In the 1980s, for example, the makers of minicomputers, with margins of 50 percent or more, struggled to come to terms with personal computers that generated much lower returns. It just didn't fit their value system. And the distribution and logistics systems for the two businesses were quite different.
Resources, such as people and assets, may be redeployed, but business processes and values are difficult to change, largely because this is not part of their design. Thus a corporation's skills can be much more context-specific than its managers realize, and, when contexts are disrupted by technological change, what is thought to be a strength often turns out to be a weakness.
Mr. Christensen outlines the three basic ways in which corporations can respond to contexts that are disrupted: by acquiring firms that have the necessary resources, processes, and/or values; changing their own; or spinning out particular units as independent operations. Of these, the middle option is probably the toughest but, once again, context matters. Resources can be moved around more easily than processes and values. Mr. Christensen suggests, for example, that Cisco System Inc.'s acquisition program has prospered because the company was clear that it was usually acquiring resources (which could be redeployed in an integrated firm) and discarding the nascent processes and values in the young firms they were buying.
How does one make any sense of systemic corporate innovation and the role that zealots may play in it? As I suggested in my book Crisis & Renewal: Meeting the Challenge of Organizational Change, one of the more helpful perspectives comes from ecology. Nature doesn't depend upon forests being renewed by the large, mature trees regenerating themselves individually. Over time the big trees are removed from the system, ravaged by disease, destroyed by fire, and eaten by insects. Their elements are recycled for use in the open patches and ragged edges of the ecosystem, where small-scale organisms, Nature's zealots (a.k.a. weeds), can flourish with equal access to the sun and the rain. Weeds give way to shrubs and shrubs to trees in a never-ending succession of destruction and renewal.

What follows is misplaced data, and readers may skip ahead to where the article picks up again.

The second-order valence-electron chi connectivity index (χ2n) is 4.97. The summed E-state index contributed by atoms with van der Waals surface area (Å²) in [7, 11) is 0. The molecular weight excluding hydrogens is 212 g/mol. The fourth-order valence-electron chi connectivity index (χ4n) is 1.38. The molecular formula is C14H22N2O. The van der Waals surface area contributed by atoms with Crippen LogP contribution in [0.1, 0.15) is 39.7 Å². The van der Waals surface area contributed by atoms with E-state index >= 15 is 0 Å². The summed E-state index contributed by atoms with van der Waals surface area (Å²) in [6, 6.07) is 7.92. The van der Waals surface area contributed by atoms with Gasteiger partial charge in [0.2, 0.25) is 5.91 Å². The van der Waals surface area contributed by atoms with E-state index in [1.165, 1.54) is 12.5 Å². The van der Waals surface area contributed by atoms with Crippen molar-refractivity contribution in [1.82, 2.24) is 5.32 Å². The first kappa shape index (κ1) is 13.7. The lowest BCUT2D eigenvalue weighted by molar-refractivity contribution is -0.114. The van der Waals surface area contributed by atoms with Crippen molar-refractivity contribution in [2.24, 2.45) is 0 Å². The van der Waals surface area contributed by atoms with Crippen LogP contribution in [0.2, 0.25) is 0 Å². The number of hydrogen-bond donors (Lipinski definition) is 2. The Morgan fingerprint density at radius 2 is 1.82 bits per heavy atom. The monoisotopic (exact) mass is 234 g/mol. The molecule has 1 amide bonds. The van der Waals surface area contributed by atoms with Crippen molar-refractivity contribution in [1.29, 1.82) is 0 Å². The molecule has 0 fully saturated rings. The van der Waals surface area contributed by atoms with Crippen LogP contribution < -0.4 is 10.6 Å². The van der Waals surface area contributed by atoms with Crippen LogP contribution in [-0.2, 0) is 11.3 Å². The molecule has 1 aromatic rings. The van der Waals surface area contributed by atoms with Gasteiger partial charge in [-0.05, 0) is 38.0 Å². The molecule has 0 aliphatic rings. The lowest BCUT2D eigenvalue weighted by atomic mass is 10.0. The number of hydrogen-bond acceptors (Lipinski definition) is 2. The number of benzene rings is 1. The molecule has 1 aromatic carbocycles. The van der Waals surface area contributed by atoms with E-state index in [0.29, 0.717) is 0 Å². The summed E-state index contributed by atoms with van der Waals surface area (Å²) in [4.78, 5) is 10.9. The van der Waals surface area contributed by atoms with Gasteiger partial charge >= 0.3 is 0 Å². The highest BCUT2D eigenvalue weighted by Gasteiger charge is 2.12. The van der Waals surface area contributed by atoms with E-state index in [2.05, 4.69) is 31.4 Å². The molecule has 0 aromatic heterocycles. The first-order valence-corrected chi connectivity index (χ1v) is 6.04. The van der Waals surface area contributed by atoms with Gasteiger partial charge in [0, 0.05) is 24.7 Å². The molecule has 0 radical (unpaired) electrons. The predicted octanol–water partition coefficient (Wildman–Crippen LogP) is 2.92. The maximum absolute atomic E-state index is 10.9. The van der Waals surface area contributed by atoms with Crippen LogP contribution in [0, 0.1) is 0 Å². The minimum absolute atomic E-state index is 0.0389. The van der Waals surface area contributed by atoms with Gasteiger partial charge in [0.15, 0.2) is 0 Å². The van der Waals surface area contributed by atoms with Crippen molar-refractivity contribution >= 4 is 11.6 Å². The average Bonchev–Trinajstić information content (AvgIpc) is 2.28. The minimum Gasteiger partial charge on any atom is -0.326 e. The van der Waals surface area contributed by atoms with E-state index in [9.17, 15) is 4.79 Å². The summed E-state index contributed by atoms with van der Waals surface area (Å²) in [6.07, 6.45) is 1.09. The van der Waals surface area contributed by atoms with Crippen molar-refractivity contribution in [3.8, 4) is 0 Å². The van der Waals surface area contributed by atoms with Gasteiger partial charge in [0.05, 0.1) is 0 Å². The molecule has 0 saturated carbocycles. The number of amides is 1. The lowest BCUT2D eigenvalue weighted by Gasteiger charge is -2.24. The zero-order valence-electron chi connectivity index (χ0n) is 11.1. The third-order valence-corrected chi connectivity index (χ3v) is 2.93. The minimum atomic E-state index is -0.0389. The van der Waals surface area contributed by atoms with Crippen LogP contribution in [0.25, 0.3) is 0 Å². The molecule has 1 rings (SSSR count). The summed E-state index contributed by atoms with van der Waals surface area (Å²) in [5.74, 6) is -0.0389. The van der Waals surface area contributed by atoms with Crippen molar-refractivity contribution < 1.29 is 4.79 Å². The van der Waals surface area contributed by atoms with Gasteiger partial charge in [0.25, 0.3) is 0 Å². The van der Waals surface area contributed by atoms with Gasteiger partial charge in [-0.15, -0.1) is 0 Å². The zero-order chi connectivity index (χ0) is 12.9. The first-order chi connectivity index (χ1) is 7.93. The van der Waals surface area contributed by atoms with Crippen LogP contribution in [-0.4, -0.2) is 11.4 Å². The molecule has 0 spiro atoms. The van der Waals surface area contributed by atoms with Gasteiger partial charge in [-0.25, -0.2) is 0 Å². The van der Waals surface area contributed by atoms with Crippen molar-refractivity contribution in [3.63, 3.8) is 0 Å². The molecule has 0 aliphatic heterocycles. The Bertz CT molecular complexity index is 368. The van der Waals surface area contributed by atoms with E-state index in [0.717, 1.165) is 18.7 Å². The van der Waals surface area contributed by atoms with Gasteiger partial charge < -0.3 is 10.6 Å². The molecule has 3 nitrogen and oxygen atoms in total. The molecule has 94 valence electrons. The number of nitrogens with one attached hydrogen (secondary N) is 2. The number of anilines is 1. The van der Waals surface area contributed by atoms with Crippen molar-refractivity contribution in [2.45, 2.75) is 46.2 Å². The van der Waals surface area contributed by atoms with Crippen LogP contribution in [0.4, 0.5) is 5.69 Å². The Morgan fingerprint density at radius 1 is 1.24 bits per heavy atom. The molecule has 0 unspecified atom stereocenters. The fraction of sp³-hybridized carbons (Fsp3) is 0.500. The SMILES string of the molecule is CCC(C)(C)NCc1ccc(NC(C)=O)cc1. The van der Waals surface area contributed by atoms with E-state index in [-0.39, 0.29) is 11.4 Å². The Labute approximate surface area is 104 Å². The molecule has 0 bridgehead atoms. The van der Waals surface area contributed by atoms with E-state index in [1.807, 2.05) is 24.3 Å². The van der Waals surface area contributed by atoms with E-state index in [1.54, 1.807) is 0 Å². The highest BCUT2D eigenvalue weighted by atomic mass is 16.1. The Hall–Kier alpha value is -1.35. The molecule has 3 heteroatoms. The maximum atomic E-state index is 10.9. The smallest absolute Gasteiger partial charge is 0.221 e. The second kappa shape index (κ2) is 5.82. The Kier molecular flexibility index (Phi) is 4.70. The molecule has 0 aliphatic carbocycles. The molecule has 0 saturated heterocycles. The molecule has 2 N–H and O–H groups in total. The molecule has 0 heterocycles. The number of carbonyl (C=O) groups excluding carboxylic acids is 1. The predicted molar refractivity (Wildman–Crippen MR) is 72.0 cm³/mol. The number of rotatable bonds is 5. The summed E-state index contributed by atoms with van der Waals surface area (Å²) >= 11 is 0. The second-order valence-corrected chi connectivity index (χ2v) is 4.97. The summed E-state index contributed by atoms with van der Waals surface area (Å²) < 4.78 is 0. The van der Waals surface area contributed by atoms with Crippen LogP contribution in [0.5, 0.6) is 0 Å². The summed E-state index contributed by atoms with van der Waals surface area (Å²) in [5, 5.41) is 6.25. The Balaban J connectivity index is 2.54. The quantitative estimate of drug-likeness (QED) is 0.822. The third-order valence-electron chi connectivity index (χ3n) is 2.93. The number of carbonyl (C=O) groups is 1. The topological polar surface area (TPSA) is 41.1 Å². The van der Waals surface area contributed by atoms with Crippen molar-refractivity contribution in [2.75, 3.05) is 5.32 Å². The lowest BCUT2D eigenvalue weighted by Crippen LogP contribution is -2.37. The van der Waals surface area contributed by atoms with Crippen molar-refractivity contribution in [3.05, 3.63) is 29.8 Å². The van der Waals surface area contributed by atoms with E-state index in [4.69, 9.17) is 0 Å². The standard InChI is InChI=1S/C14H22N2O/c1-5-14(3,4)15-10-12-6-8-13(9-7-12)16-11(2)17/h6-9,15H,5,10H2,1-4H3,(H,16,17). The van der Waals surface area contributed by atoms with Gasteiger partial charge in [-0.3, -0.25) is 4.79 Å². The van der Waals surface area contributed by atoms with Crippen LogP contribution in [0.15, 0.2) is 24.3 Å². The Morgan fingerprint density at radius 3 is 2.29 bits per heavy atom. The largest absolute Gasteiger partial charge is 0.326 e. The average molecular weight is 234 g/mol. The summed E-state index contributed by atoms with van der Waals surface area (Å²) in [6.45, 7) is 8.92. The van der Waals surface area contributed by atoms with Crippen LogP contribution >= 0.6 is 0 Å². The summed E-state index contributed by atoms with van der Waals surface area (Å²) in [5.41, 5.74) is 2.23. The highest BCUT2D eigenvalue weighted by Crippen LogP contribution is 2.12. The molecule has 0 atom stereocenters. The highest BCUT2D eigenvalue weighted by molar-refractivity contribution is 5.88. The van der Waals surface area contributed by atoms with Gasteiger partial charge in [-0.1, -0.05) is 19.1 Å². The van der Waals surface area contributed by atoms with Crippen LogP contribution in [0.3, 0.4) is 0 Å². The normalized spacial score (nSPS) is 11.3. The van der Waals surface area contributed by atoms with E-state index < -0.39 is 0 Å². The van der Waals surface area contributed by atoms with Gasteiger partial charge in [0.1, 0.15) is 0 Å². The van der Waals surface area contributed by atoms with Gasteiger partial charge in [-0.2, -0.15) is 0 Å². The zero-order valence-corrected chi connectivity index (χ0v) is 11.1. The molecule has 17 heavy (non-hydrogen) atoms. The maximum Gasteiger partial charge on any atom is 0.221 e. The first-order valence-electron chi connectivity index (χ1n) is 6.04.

To the extent that corporations can structure themselves as ecologies, perhaps by lighting their own "fires," they may be able to maintain the open patches that allow zealotry to flourish. If their boundaries can be kept fluid, zealotry may thrive in the spaces created — the organizational equivalent of the intertidal zone, that highly productive region on a beach between high and low tide.
Not every organization can do this. The monolithic technology of integrated steel mills may constrain them to live out their lives as single organisms — great trees, magnificent to behold in their heyday, but doomed to die.
But it's not just technology that's the barrier to innovation: Processes and values matter too, and sheer size is also an inhibitor. When GM built the Saturn plant in Spring Hill, Tenn., and collected its kaizen zealots there, it was a brave attempt to create an open patch in which innovation might thrive and develop a production system that would be useful to the rest of the organization. Saturn was a qualified success (great car, happy customers, minimal profit), but GM has struggled to transfer the lean manufacturing process developed there to its other automotive divisions. Context may trump content when it comes to transferring process innovations.
Of course, a capitalist society shouldn't really care whether GM, as we know it, survives as an institution. It may well have served its purpose, and, if it fails or breaks up, its useful elements — knowledge, energy, and materials — will be taken up and used by the whole economy. Nature doesn't mind at which level renewal takes place. It's all part of Joseph Schumpeter's gale of creative destruction: Individuals die, but the system moves on, propelled by the energies generated by their life and released in their death. If as a society we can sustain the multiple contexts and catalysts for zealots to play their essential part in the process, renewal can take place at many levels.
David K. Hurst, email@example.com
David K. Hurst, a regular contributor to strategy+business, is the author of Learning from the Links: Mastering Management Using Lessons from Golf (Simon & Schuster Inc., Free Press, 2002). A speaker and writer on management, Mr. Hurst also wrote Crisis & Renewal: Meeting the Challenge of Organizational Change (Harvard Business School Press, 1995) and was a visiting scholar/practitioner at the Center for Creative Leadership in Greensboro, N.C., in 1998–99. His writing has appeared in Harvard Business Review, the Financial Times, and other leading business publications.